Citizens of Frankfurt founded the Mitteldeutscher Kunstgewerbeverein - Middle German Arts and Crafts Association - on March 25th, 1877. In 1878, it was incorporated into the circle of the Polytechnic Society as an independent institute. It set itself the task of stimulating creative design of industrial products, as well as transmitting permanent values to society by using the examples of past cultures to foster community spirit.
The Arts and Crafts Museum was opened in the Neue Mainzer Strasse in 1881. The Middle German Arts and Crafts Association maintained the museum, library and arts college here for more than four decades. The city administration took over the establishment in 1921, as the association had lost its entire fortune as a consequence of the First World War. It was renamed as the Museum of Arts and Crafts in 1936. Fortunately, its collections were evacuated in good time during the Second World War and thereby survived the buildings’ collapse in 1944.
After the currency reform, the Arts and Crafts Association also was revived again. The homeless museum with its large treasures moved several times before it finally found a suitable property in 1961. The Arts and Crafts Association campaigned strongly for the purchase of the former residence of the Metzler family at Schaumainkai 15. On the 25th April 1985, the museum finally obtained its own building designed by the New York architect Richard Meier. The Arts and Crafts Association raised over one million Deutschmarks for the opening.
In May 2000, in celebration of the 15th anniversary of the opening, the former Museum of Arts and Crafts reopened under the new name of ‘Museum of Applied Arts Frankfurt’. With the support of both national and international partners, the collection was presented anew and subsequently expanded. This included the world-famous Collection Geyger of early Japanese color woodcuts. Here, too, the Arts and Crafts Association strongly campaigned in its capacity as society of ‘Friends and Patrons of the Museum’.
The History of the Polytechnic Society
In 1816, dedicated citizens of Frankfurt joined forces and founded the Polytechnic Society for the ‘advancement of useful arts and the sciences that refine them’. Shortly afterwards, they established their financial basis in the form of a banking subsidiary ‘Frankfurter Sparkasse von 1822’. The support of artisan craftwork was also integrated into the cultural program of the society. After the constricting guild constitution was abolished and free enterprise introduced in 1864, it finally became possible to consider the advancement of trade in what was then still a free city. In the summer of the same year, the first exhibition of artisan and industrial products from Frankfurt was held in the Saalbau. The items displayed had originated during the guild period, but strongly elucidated the zeitgeist.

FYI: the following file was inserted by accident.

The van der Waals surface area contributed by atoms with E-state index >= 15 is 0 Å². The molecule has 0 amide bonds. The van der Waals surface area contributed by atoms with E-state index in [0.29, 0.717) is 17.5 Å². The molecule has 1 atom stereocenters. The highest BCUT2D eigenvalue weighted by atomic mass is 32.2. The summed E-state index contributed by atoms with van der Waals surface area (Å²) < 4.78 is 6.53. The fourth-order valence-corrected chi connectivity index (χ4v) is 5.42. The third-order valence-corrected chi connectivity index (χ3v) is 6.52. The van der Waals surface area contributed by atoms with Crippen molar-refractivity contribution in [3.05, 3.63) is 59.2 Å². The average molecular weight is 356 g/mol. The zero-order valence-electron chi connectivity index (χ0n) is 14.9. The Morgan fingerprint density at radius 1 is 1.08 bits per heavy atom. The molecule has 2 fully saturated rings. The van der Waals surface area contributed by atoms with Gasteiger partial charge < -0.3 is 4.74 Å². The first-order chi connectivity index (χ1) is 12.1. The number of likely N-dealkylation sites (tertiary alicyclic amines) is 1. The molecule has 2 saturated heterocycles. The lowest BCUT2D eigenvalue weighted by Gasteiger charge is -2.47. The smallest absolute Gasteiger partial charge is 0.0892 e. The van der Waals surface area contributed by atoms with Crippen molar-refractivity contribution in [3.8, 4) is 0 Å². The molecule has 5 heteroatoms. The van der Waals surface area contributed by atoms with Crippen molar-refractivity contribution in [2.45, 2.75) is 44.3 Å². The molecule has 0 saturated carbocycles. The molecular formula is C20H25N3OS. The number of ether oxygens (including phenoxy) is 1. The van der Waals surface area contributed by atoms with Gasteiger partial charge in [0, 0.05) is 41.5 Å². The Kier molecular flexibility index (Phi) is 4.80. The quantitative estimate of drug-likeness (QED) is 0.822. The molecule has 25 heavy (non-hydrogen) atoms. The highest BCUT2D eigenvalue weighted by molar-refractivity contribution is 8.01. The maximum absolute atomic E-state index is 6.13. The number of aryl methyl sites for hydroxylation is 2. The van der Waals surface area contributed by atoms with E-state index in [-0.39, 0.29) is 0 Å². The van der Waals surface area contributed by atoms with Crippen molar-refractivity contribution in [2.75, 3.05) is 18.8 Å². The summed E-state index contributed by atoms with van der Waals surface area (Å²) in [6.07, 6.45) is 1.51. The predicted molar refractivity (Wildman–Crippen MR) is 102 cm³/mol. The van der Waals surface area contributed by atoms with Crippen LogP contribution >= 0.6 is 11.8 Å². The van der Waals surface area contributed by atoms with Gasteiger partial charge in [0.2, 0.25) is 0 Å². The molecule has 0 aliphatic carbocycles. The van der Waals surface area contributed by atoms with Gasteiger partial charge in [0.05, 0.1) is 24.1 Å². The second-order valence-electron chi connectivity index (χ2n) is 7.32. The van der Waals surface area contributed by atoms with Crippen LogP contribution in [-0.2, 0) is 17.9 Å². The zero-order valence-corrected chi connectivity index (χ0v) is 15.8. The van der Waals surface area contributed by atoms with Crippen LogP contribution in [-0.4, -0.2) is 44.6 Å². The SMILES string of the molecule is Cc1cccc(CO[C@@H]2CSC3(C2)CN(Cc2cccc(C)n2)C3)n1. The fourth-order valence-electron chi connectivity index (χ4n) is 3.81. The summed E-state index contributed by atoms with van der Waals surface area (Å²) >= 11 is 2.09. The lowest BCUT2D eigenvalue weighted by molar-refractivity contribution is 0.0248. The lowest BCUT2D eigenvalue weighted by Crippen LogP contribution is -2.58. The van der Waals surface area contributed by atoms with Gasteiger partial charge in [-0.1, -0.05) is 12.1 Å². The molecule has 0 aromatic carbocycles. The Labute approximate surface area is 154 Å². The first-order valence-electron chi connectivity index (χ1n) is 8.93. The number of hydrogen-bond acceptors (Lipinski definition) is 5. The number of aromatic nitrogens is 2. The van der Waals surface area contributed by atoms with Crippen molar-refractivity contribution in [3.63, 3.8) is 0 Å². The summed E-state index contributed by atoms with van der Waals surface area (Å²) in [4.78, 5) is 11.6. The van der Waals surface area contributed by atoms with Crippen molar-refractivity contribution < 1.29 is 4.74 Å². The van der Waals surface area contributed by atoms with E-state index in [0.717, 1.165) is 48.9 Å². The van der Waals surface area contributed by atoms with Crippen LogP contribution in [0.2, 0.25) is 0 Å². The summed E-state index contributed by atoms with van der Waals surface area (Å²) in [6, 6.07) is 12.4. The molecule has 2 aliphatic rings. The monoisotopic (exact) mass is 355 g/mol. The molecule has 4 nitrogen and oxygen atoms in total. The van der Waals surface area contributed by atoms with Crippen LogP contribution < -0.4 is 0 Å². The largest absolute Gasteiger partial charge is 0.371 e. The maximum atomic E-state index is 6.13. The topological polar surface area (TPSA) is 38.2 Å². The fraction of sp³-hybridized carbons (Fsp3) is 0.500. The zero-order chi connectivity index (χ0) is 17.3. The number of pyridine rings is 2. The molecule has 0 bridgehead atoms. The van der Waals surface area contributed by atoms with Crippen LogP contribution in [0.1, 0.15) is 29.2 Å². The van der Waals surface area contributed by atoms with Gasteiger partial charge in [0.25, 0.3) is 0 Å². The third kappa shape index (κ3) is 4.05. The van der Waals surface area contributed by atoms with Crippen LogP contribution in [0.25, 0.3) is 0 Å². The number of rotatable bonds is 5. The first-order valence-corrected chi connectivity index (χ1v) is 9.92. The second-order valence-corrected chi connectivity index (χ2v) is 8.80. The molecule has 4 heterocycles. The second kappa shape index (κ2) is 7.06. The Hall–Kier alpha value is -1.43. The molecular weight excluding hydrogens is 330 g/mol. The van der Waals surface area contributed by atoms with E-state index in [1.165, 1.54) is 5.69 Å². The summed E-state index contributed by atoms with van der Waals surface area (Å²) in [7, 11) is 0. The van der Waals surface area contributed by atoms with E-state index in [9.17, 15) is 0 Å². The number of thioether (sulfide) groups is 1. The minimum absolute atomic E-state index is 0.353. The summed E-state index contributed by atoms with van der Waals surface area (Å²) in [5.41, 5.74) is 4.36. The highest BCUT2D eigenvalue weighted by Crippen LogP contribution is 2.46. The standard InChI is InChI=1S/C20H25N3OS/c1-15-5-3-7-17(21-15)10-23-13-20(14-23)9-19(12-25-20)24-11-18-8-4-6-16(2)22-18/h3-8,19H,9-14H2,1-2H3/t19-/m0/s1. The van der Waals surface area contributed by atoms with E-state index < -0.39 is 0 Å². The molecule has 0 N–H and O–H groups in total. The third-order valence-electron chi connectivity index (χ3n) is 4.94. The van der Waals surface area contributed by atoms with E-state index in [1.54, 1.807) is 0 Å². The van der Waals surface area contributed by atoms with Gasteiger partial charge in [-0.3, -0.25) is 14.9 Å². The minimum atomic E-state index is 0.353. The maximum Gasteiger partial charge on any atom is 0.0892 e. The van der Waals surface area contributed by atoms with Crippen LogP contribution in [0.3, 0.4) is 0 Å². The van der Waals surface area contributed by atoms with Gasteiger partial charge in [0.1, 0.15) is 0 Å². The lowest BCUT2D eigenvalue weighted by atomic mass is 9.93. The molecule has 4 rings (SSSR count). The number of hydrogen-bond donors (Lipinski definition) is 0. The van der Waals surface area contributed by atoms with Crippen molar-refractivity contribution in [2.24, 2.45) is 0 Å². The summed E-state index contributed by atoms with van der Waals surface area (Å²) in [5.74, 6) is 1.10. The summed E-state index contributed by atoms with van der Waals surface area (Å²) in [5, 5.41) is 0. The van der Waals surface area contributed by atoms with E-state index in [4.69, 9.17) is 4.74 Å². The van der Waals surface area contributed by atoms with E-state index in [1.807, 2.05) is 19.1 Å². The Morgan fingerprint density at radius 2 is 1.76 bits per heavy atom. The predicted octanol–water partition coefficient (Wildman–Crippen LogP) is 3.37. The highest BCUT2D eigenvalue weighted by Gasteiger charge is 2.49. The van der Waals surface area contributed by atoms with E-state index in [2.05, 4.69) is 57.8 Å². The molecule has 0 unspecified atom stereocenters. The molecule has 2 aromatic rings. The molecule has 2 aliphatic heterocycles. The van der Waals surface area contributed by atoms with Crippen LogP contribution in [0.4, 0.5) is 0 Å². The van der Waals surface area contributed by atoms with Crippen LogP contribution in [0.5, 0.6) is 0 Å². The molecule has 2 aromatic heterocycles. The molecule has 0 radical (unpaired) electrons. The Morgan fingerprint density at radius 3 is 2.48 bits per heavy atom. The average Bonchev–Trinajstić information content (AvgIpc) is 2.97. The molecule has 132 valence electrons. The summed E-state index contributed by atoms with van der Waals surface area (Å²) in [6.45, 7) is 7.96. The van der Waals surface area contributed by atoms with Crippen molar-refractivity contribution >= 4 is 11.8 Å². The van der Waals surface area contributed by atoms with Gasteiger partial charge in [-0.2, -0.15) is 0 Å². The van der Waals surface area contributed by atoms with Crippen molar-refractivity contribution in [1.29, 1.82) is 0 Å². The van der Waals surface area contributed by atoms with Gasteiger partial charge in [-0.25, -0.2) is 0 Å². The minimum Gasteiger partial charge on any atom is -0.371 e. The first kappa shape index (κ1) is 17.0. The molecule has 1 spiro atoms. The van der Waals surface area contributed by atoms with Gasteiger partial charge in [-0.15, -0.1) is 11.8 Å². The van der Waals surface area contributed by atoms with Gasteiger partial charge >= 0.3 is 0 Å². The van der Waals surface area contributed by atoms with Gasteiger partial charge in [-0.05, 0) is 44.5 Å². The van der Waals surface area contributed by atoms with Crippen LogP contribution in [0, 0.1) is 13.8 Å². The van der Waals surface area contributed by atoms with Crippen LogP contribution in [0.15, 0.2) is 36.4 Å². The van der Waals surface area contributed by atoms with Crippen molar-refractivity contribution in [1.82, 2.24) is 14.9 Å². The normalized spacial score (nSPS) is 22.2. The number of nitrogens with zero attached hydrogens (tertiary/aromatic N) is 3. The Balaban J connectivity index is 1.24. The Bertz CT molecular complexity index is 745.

The founding of the German Reich and the accompanying stimulation of the economy were fertile grounds for the Polytechnic Society to present the significance of artisan craftwork in a large exhibition, thereby helping to set a style for industry and trade. The proposition met with approval and the heir to the throne, Princess of Thurn and Taxis, made her palace on the Grosse Eschenheimer Gasse (image) available for the exhibition between August and October 1875. The success was overwhelming and even Emperor William 1st and Empress Augusta honored the exhibition with their presence.
The president of the society at that time, Dr. Johann David Sauerlaender (DOD 1896), a lawyer from Frankfurt, sought out ways to ensure a permanent establishment, especially since the organizers had been loaned some 50 exhibits for a still-to-be-founded arts and crafts museum. For the purpose of institutionalization, an arts and crafts association was to be founded. In order to cover the art and trade landscape between Munich and Berlin and to accommodate most of the lenders to the exhibition of 1875, he called the association ‘Middle German Arts and Crafts Association’.